By Todd -Cohen
RALEIGH, N.C. [03.29.04] -- While it initially may focus on the constitutionality of state incentives to spur new industry, the new North Carolina Institute for Constitutional Law will not be sponsored by a single corporate, business or industry group, says one of its founders.
The new institute, to be headed by Bob Orr after his early retirement later this year as a justice of the N.C. Supreme Court, aims to raise philanthropic support mainly from individuals and foundations.
The group will have a "broad-based individual donor program," and will solicit grants from foundations at both the state and the national level, says former state Rep. Art Pope, president of Variety Wholesalers in Raleigh and a member of the institute's board.
The group also will "welcome and solicit support from businesses," he says.
The John William Pope Foundation made a seed grant to the institute, which temporarily will be run on an interim and voluntary basis by Heather Royster, counsel for government relations and philanthropy at Variety Wholesalers.
Pope, who has spearheaded creation of the new institute, says it will be a center for research and publication, advocacy and litigation on issues involving state constitutional law.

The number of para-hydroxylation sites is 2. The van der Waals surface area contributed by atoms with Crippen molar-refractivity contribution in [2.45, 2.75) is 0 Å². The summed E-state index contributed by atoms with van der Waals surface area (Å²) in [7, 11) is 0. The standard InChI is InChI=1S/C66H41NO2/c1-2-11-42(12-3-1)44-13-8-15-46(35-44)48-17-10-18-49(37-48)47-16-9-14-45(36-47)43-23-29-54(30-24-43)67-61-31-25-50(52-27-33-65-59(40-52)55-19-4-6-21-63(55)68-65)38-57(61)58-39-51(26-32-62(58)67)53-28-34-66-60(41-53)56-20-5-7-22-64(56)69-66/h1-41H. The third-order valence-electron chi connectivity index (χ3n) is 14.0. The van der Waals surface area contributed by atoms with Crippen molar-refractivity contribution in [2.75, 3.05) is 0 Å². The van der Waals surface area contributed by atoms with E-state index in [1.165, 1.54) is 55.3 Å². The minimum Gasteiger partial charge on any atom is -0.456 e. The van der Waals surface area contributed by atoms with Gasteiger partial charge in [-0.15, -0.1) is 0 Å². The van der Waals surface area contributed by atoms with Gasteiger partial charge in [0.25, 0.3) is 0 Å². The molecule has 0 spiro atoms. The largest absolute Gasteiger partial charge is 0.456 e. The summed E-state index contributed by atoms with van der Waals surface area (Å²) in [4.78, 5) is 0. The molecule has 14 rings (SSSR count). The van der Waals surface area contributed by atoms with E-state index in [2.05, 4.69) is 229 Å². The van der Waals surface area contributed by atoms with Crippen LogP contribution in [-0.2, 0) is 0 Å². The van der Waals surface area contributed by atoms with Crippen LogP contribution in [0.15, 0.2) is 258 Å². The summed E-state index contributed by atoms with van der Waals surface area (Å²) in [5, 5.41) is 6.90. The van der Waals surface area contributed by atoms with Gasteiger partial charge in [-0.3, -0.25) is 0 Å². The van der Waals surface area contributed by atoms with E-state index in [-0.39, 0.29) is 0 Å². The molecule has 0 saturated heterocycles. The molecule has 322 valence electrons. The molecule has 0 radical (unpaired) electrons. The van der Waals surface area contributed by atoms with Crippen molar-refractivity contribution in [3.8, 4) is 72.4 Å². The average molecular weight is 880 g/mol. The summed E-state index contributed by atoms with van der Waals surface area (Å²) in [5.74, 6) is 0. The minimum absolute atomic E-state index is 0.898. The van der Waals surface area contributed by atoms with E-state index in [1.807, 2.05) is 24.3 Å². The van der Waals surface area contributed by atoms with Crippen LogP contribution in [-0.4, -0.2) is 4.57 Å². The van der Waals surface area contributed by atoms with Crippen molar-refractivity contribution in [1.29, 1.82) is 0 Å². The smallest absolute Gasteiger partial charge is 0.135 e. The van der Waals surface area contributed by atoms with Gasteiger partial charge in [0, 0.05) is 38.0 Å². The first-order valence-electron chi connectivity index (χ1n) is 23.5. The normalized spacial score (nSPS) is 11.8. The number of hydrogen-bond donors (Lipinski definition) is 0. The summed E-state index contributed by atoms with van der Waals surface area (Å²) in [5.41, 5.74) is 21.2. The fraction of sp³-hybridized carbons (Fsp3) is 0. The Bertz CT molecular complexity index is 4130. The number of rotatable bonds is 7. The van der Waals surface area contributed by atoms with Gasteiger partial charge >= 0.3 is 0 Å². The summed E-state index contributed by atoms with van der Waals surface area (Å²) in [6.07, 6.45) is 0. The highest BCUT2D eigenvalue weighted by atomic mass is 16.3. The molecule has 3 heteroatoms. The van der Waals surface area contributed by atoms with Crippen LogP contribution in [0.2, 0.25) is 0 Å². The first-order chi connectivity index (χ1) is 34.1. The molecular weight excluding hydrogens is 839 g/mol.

The new group aims to help fill a gap created through the decision last year by the Institute for Justice, a libertarian nonprofit law firm in Washington, D.C., to close its North Carolina office after less than a year of operation.
Royster was a lawyer for the North Carolina office before Pope hired her at Variety Wholesalers.
Pope, who also is a board member and major donor for the John Locke Foundation, a "free-market" policy and education think-tank in Raleigh, says the new institute initially will have annual operating costs of roughly $250,000, a total that could grow to $500,000 "if we're successful in raising more and hiring good people."
Additional funds would be needed to litigate complex lawsuits, he says.
Chairing the institute's board is Bill Graham, a former state superior court judge and former state commissioner of banks,
Orr, elected last year for a second eight-year term on the Supreme Court, says he opted to retire early because of the "opportunity to start at the beginning with this group."
Unlike the U.S. Constitution, which is a "grant of power from the states to the federal government," he says, the state constitution is a "limit on government power."
"It's an interesting area and it's an evolving area and an important area," he says.
While the institute has not yet selected any issues to pursue initially, he says, a topic its board has discussed involves the "parameters of the state constitution provision that limits the government from using tax dollars for anything other than a public purpose," particularly in the case of incentive- packages for industry.
The institute plans to hire a younger lawyer, Orr says.